Can my employer force me to meet their pre-determined criteria for health insurance credits?

UPDATED: Dec 30, 2010

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Can my employer force me to meet their pre-determined criteria for health insurance credits?

I work for a company that is making it mandatory to take a health screening for waist measurements, HDL levels, glucose levels, blood pressure levels, and triglyceride levels in order to keep a credit of $25 biweekly against our health insurance. According to the printed info, you will be given the test results and criteria will be set for you to bring the results into a pre-determined alignment. In 6 months you will be screened again and if you do not meet the criteria you will loose the credit for the rest of the year. For the last 2 years we have had to fill out an on-line survey in order to get the credit and we also had to do that this year. My question is how is it legal for my employer to demand that I meet a health criteria set by them and do I legally have a right to sue if I loose my credit because I don’t meet their criteria within the 6 months?

Asked on December 30, 2010 under Employment Labor Law, Missouri


SJZ, Member, New York Bar / FreeAdvice Contributing Attorney

Answered 12 years ago | Contributor

Employer provided health insurance is not a right--and it won't be, even when the health reform legislation goes into effect, since employers may opt to pay a fine or penalty instead of providing it. Since it's not a right, but rather a "perk" or voluntarily provided benefit, employers may put different criteria or conditions on it, so long as they do not discriminate against a protected category (e.g. race, religion, age over 40, sex, or disability status) and do not violate a few other rules, like not discriminating in favor of highly compensated employees. In this case, offering a credit--an extra benefit--to those who meet certain health criteria which will help the employer itself reduce its costs is perfectly legal. Remember: not only does the employer not need to offer health insurance, it does not need to offer any opportunity for a credit at all.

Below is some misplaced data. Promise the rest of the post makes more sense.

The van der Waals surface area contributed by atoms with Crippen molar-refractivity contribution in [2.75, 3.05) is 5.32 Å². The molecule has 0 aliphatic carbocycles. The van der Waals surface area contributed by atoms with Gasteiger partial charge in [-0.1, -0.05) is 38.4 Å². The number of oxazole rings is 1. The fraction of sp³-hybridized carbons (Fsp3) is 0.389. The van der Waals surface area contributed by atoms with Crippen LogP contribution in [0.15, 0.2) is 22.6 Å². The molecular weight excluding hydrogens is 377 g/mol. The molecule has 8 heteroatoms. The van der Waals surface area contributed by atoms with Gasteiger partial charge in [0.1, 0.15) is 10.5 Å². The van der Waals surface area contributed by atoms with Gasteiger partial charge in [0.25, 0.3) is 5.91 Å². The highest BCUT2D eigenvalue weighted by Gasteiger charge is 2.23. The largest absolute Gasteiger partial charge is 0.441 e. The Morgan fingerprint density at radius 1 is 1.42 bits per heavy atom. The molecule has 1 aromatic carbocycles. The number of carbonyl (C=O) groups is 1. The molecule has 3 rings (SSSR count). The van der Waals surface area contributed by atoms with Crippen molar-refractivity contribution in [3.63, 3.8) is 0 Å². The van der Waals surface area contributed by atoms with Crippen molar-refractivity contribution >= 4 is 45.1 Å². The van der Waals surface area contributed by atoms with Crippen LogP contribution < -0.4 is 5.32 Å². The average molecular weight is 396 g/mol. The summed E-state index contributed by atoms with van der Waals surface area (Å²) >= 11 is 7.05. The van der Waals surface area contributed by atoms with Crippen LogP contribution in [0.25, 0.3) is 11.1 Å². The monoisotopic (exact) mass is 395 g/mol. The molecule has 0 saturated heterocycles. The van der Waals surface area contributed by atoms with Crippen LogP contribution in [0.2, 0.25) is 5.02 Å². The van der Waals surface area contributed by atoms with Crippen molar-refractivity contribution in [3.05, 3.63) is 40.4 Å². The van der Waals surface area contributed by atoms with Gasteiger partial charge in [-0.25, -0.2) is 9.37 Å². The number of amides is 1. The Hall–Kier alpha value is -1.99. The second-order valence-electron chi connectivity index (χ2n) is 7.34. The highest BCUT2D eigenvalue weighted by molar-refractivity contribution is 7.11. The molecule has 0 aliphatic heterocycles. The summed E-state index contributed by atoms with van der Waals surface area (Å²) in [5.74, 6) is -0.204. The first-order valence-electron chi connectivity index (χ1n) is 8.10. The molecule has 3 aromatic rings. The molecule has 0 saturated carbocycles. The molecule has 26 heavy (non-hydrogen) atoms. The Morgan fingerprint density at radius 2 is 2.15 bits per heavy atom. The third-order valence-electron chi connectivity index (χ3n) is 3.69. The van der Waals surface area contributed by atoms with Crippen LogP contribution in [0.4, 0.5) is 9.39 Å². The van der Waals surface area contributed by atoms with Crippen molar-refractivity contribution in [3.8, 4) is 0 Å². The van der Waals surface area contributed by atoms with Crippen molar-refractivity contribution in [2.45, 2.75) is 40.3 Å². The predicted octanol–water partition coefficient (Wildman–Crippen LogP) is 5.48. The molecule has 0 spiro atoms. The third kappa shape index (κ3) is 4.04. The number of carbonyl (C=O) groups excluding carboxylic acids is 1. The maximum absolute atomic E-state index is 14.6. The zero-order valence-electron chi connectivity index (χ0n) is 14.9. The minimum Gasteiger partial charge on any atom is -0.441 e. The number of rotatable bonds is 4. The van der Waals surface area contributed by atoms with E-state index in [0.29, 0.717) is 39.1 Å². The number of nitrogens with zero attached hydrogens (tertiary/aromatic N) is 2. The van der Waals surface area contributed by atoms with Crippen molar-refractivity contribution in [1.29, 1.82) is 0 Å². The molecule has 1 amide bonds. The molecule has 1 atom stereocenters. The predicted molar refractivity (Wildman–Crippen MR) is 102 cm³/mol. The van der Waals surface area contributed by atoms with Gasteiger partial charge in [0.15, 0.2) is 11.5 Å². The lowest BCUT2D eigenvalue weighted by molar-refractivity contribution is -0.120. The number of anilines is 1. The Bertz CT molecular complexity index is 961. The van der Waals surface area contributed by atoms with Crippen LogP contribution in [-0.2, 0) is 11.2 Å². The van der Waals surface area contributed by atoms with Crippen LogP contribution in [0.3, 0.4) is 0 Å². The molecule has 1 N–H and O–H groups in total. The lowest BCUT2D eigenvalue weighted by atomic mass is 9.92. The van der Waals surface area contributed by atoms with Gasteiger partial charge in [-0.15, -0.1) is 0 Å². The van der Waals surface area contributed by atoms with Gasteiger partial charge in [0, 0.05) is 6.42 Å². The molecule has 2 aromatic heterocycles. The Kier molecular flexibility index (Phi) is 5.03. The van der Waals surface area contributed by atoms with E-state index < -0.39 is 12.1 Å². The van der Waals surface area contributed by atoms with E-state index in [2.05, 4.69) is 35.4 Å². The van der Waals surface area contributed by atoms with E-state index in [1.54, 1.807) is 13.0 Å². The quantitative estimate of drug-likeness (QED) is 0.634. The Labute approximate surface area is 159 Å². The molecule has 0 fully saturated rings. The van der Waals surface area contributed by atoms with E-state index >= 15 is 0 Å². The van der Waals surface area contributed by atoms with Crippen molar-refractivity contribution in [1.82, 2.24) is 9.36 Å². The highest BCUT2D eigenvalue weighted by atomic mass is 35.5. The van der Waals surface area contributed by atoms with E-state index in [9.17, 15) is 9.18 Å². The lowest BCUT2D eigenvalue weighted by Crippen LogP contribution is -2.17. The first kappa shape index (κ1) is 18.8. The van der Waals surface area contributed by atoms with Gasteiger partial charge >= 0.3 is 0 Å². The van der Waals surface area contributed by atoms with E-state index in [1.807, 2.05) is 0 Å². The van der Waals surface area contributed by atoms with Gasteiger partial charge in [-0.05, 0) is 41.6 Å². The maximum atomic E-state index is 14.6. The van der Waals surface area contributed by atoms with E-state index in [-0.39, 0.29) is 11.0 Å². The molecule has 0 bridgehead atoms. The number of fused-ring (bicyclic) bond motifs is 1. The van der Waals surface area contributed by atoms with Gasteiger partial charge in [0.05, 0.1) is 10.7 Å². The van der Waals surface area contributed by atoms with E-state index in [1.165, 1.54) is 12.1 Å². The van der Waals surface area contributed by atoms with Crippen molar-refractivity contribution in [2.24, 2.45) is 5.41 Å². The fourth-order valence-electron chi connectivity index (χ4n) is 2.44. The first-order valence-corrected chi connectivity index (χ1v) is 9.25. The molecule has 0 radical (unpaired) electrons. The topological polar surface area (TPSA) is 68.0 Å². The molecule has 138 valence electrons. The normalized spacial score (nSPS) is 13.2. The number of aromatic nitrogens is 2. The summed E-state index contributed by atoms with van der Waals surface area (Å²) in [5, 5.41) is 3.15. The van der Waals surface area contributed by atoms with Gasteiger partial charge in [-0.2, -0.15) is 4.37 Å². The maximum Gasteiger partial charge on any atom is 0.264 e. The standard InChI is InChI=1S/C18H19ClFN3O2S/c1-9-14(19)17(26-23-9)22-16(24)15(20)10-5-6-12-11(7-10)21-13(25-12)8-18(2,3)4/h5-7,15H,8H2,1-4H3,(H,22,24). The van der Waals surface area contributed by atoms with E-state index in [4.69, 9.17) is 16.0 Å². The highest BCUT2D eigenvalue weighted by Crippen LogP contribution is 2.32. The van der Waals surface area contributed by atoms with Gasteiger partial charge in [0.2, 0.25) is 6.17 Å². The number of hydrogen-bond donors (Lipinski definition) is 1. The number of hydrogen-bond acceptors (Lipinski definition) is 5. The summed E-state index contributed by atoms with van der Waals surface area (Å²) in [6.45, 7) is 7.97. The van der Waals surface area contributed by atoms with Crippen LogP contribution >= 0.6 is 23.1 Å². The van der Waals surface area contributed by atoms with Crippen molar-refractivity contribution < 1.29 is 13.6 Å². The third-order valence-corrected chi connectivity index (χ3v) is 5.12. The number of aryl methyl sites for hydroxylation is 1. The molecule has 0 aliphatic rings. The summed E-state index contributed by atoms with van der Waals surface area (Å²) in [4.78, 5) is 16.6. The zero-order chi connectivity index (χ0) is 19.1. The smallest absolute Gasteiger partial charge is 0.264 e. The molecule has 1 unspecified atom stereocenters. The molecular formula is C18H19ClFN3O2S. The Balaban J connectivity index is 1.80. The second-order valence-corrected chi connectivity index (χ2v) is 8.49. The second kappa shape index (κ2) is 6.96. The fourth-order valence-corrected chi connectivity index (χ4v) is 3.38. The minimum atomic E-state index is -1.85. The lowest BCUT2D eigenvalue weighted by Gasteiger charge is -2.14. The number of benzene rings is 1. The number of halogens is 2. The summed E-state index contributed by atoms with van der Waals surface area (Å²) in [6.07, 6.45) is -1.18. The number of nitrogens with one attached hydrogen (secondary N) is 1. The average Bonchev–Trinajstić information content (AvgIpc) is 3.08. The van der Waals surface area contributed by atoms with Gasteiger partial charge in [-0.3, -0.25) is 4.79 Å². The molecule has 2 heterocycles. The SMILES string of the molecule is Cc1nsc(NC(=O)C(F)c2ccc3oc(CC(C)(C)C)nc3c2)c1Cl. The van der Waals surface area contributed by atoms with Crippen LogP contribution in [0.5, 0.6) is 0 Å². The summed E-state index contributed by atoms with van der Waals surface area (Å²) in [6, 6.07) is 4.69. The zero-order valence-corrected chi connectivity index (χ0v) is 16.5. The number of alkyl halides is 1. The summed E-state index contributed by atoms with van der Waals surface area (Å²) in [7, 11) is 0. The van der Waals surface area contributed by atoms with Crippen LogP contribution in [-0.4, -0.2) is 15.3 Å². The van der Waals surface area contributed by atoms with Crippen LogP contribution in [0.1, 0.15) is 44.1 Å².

IMPORTANT NOTICE: The Answer(s) provided above are for general information only. The attorney providing the answer was not serving as the attorney for the person submitting the question or in any attorney-client relationship with such person. Laws may vary from state to state, and sometimes change. Tiny variations in the facts, or a fact not set forth in a question, often can change a legal outcome or an attorney's conclusion. Although has verified the attorney was admitted to practice law in at least one jurisdiction, he or she may not be authorized to practice law in the jurisdiction referred to in the question, nor is he or she necessarily experienced in the area of the law involved. Unlike the information in the Answer(s) above, upon which you should NOT rely, for personal advice you can rely upon we suggest you retain an attorney to represent you.

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